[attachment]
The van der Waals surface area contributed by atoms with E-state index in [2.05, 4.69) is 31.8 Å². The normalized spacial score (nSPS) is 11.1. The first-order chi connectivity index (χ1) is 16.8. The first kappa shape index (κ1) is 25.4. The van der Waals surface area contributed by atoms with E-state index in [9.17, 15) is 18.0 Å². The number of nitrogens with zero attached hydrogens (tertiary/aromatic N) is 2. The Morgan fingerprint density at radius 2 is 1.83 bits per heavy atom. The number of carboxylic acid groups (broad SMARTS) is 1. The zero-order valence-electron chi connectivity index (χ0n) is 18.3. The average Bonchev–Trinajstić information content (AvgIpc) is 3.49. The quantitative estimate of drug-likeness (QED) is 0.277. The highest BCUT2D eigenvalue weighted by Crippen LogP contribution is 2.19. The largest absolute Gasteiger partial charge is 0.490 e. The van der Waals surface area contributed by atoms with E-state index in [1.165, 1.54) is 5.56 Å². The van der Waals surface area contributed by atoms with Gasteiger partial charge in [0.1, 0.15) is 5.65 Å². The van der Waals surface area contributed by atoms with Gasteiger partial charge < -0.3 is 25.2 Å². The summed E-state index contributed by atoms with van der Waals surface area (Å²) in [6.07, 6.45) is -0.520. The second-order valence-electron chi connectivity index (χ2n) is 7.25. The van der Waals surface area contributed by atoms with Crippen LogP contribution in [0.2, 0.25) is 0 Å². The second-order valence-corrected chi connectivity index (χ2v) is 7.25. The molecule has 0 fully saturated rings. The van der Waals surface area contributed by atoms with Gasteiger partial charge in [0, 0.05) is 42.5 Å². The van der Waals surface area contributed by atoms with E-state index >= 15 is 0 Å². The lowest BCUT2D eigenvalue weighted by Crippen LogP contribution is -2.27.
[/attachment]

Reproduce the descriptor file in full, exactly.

The van der Waals surface area contributed by atoms with E-state index in [2.05, 4.69) is 31.8 Å². The normalized spacial score (nSPS) is 11.1. The first-order chi connectivity index (χ1) is 16.8. The first kappa shape index (κ1) is 25.4. The van der Waals surface area contributed by atoms with E-state index in [9.17, 15) is 18.0 Å². The number of nitrogens with zero attached hydrogens (tertiary/aromatic N) is 2. The Morgan fingerprint density at radius 2 is 1.83 bits per heavy atom. The number of carboxylic acid groups (broad SMARTS) is 1. The zero-order valence-electron chi connectivity index (χ0n) is 18.3. The average Bonchev–Trinajstić information content (AvgIpc) is 3.49. The quantitative estimate of drug-likeness (QED) is 0.277. The highest BCUT2D eigenvalue weighted by Crippen LogP contribution is 2.19. The largest absolute Gasteiger partial charge is 0.490 e. The van der Waals surface area contributed by atoms with E-state index in [1.165, 1.54) is 5.56 Å². The van der Waals surface area contributed by atoms with Gasteiger partial charge in [0.1, 0.15) is 5.65 Å². The van der Waals surface area contributed by atoms with Gasteiger partial charge < -0.3 is 25.2 Å². The summed E-state index contributed by atoms with van der Waals surface area (Å²) in [6.07, 6.45) is -0.520. The second-order valence-electron chi connectivity index (χ2n) is 7.25. The van der Waals surface area contributed by atoms with Crippen LogP contribution in [0.2, 0.25) is 0 Å². The second-order valence-corrected chi connectivity index (χ2v) is 7.25. The molecule has 0 fully saturated rings. The van der Waals surface area contributed by atoms with Gasteiger partial charge in [0, 0.05) is 42.5 Å². The van der Waals surface area contributed by atoms with E-state index >= 15 is 0 Å². The lowest BCUT2D eigenvalue weighted by Crippen LogP contribution is -2.27.